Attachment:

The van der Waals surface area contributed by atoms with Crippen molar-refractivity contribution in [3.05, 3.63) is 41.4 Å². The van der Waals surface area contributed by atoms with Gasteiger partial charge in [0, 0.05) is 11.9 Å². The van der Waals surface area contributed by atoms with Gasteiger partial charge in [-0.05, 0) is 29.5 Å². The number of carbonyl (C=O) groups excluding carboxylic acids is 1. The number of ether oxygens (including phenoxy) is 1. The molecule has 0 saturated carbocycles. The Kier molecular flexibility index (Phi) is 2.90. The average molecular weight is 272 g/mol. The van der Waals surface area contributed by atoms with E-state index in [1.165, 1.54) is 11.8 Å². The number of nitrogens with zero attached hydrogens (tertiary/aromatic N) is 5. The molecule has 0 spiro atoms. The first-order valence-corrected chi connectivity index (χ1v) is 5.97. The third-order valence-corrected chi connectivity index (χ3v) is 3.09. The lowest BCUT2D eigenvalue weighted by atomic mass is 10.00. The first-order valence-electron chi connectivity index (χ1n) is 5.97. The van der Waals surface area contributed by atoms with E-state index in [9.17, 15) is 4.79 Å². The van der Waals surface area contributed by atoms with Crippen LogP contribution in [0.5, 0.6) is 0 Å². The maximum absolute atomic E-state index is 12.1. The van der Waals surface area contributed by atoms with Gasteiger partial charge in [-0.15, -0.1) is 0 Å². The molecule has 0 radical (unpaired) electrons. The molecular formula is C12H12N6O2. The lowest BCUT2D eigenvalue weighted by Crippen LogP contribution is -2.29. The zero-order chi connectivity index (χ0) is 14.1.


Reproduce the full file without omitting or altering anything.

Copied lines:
The van der Waals surface area contributed by atoms with Crippen molar-refractivity contribution in [3.05, 3.63) is 41.4 Å². The van der Waals surface area contributed by atoms with Gasteiger partial charge in [0, 0.05) is 11.9 Å². The van der Waals surface area contributed by atoms with Gasteiger partial charge in [-0.05, 0) is 29.5 Å². The number of carbonyl (C=O) groups excluding carboxylic acids is 1. The number of ether oxygens (including phenoxy) is 1. The molecule has 0 saturated carbocycles. The Kier molecular flexibility index (Phi) is 2.90. The average molecular weight is 272 g/mol. The van der Waals surface area contributed by atoms with E-state index in [1.165, 1.54) is 11.8 Å². The number of nitrogens with zero attached hydrogens (tertiary/aromatic N) is 5. The molecule has 0 spiro atoms. The first-order valence-corrected chi connectivity index (χ1v) is 5.97. The third-order valence-corrected chi connectivity index (χ3v) is 3.09. The lowest BCUT2D eigenvalue weighted by atomic mass is 10.00. The first-order valence-electron chi connectivity index (χ1n) is 5.97. The van der Waals surface area contributed by atoms with E-state index in [9.17, 15) is 4.79 Å². The van der Waals surface area contributed by atoms with Crippen LogP contribution in [0.5, 0.6) is 0 Å². The maximum absolute atomic E-state index is 12.1. The van der Waals surface area contributed by atoms with Gasteiger partial charge in [-0.15, -0.1) is 0 Å². The molecule has 0 radical (unpaired) electrons. The molecular formula is C12H12N6O2. The lowest BCUT2D eigenvalue weighted by Crippen LogP contribution is -2.29. The zero-order chi connectivity index (χ0) is 14.1.